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RESTAURANT REVIEW : Place to Party : The food isn't really out of the ordinary, but the lively atmosphere makes The Great Greek a standout.

March 12, 1993|MAX JACOBSON | SPECIAL TO THE TIMES

"Best Greek Restaurant in L.A.--L.A. TIMES" proclaims the banner over the door at The Great Greek. Might I quibble just a bit, particularly since its menu doesn't promise anything out of the ordinary? Restaurateur Ernie Criezis, who began his restaurant empire with The Great Greek (he has since opened the nearby Moonlight Tango Cafe and the very good Cafe Athens in Santa Monica), features pretty much the same food you find at any other L.A. Greek place.

Anyway, it's certainly elegant in here, with hints of Art Deco and a lively collection of Greek-language political posters. The dense accumulation of posters provides a short course in the Greek resistance movement (if you happen to be able to read Greek), and it contributes to the crowded feeling of a European bistro, say, 60 years ago. You sit hunched together at tables or on red vinyl banquettes here, disarmingly close to your neighbors.

Don't worry, though--no one can hear you. It's loud at The Great Greek. Opa!

The waiters and musicians are busy making such a commotion that you can scarcely hear yourself above the din. The waiters often sing and dance all the way out into the street , for heaven's sake. Argue all you want about which is best; I'm pretty sure this is L.A.'s liveliest Greek restaurant, a place where you come to party.

The food is almost beside the point, and for the most part I find it on the good side of workmanlike. Oven-roasted chicken Plaka is one of my favorite dishes, redolent of oregano and lemon juice, though it's hardly distinctive. The Great Greek does make a mean moussaka.

If there are more than two of you, throw caution to the winds and order the Greek deluxe family-style dinner. That way there are no agonizing decisions to make, because it's simply the entire menu (well, almost; 15 dishes) set down on grazing plates.

The first round consists of taramo , tzatziki , melitzanosalata , tabbouleh, hummus tahini, fasolia and horiatiki. (Say it five times fast and they won't make you dance.) It's hard not to pig out in this round--in my view, the dinner's best one.

T aramo is carp roe whipped into a froth with pureed potatoes and oil, a wonderful foil for the house pita bread (brought in from Chicago and served grilled, $2.25/a basket). Tzatziki is an addictive, refreshing dip of yogurt, garlic, cucumber and mint, the lightest of the first courses. Horiatiki you know as Greek salad of tomatoes, onions, olives and feta with the gratuitous introduction of lettuce.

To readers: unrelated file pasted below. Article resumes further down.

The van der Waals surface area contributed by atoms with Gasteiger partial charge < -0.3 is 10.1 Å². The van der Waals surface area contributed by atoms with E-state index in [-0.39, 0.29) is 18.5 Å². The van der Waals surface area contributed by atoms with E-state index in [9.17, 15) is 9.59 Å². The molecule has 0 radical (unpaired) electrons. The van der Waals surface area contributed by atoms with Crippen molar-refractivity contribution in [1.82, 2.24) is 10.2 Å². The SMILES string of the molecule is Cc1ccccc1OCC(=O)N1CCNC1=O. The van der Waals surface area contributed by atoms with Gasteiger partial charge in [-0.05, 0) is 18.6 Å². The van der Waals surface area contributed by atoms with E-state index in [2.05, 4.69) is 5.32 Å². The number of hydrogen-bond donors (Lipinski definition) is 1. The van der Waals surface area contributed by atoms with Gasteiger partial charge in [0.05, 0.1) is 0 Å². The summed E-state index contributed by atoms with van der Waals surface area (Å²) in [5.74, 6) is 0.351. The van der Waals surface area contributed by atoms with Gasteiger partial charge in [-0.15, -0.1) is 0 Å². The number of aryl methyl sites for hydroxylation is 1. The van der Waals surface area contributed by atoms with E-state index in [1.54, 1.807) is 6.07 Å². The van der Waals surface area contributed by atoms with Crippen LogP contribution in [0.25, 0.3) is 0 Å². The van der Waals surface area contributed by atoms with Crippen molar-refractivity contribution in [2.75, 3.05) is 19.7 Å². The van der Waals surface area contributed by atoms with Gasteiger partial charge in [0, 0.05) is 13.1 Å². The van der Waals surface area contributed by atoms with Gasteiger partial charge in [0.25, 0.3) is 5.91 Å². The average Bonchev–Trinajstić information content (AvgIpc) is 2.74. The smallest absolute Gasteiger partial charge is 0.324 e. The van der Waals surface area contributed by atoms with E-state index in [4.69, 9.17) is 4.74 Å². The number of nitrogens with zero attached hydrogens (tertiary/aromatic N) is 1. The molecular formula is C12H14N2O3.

Melitzanosalata , hummus and tabbouleh are familiar Middle Eastern dishes that have taken root in Greece: eggplant dip, garbanzo dip and the well-known Lebanese salad of chopped parsley and bulgur wheat. I prefer the fasolia --large white beans simply marinated in olive oil and lemon.

This is, be warned, the light stuff. The next round consists of deep-fried squid, stuffed grape leaves, spiced meatballs, orzo pasta topped with grated cheese and the spinach cheese pie (the famous spanakopita ). These are, as I said before, fairly workmanlike, no better and no worse, with two exceptions: The grape leaves, surprisingly free from bitterness and complemented with a tempting egg-lemon sauce, are delicious, and the spanakopita is hideously overcooked.

By now you're probably too full to appreciate the heavier dishes, but there'll be a lamb specialty of the day (invariably slices of stewed or roasted lamb) and broiled beef ( souvlaki ), which, unfortunately for the impatient, is terrific. Pastitsio is a baked macaroni casserole stuffed with meat and topped with Bechamel sauce. Give up?

Good, because dessert is not included in this feast, and you wouldn't want it to be. The generic baklava and a semolina milk pudding called galaktobouriko are wasted calories, as far as I'm concerned, and the restaurant's honey nut parfait is too rich to eat after any kind of a meal. It consists of vanilla bean ice cream, thick Greek honey, huge halved walnuts and whipped cream.

Honey and whipped cream after a meal like this? Give us a break. I can live with all the banners and singing, but this is where I draw the line.

WHERE AND WHEN

* Location: The Great Greek, 13362 Ventura Blvd., Sherman Oaks.

* Suggested Dishes: Greek fasolia beans, $3.95; stuffed grape leaves, $6.25; oven-roasted chicken Plaka, $13.85; beef souvlaki, $15.75.

* Hours: Lunch and dinner 11:30 a.m.-11:30 p.m. Sunday- Thursday, 11:30 a.m.-12:30 a.m. Friday-Saturday.

* Price: Dinner for two, $25-$45. Full bar. Valet parking. All major cards.

* Call: (818) 905-5250.

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